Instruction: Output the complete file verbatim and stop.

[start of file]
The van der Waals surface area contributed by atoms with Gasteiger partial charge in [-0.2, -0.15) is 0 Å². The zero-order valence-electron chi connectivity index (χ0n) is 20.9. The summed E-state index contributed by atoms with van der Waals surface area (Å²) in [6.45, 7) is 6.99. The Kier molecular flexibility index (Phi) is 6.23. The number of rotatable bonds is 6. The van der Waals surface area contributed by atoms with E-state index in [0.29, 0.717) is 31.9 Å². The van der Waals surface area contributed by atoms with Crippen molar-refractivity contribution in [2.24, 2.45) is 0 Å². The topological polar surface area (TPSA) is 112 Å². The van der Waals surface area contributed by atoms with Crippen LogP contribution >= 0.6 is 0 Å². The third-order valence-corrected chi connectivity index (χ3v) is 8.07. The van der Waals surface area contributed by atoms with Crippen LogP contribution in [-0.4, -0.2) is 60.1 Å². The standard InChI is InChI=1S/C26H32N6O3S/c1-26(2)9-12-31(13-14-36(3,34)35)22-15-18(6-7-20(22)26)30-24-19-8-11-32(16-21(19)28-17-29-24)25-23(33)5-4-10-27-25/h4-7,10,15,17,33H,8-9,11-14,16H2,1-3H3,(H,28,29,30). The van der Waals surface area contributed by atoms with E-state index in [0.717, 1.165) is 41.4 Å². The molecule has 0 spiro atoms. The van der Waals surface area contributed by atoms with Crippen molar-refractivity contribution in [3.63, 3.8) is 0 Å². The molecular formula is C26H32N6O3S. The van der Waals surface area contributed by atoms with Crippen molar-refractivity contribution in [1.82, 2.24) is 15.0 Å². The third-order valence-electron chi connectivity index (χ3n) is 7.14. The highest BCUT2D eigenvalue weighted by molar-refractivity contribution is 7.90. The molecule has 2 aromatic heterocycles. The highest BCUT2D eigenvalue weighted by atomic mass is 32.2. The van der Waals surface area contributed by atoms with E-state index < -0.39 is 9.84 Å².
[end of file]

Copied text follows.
The van der Waals surface area contributed by atoms with Gasteiger partial charge in [-0.2, -0.15) is 0 Å². The zero-order valence-electron chi connectivity index (χ0n) is 20.9. The summed E-state index contributed by atoms with van der Waals surface area (Å²) in [6.45, 7) is 6.99. The Kier molecular flexibility index (Phi) is 6.23. The number of rotatable bonds is 6. The van der Waals surface area contributed by atoms with E-state index in [0.29, 0.717) is 31.9 Å². The van der Waals surface area contributed by atoms with Crippen molar-refractivity contribution in [2.24, 2.45) is 0 Å². The topological polar surface area (TPSA) is 112 Å². The van der Waals surface area contributed by atoms with Crippen LogP contribution >= 0.6 is 0 Å². The third-order valence-corrected chi connectivity index (χ3v) is 8.07. The van der Waals surface area contributed by atoms with Crippen LogP contribution in [-0.4, -0.2) is 60.1 Å². The standard InChI is InChI=1S/C26H32N6O3S/c1-26(2)9-12-31(13-14-36(3,34)35)22-15-18(6-7-20(22)26)30-24-19-8-11-32(16-21(19)28-17-29-24)25-23(33)5-4-10-27-25/h4-7,10,15,17,33H,8-9,11-14,16H2,1-3H3,(H,28,29,30). The van der Waals surface area contributed by atoms with E-state index in [0.717, 1.165) is 41.4 Å². The molecule has 0 spiro atoms. The van der Waals surface area contributed by atoms with Crippen molar-refractivity contribution in [3.63, 3.8) is 0 Å². The molecular formula is C26H32N6O3S. The van der Waals surface area contributed by atoms with Crippen molar-refractivity contribution in [1.82, 2.24) is 15.0 Å². The third-order valence-electron chi connectivity index (χ3n) is 7.14. The highest BCUT2D eigenvalue weighted by molar-refractivity contribution is 7.90. The molecule has 2 aromatic heterocycles. The highest BCUT2D eigenvalue weighted by atomic mass is 32.2. The van der Waals surface area contributed by atoms with E-state index < -0.39 is 9.84 Å².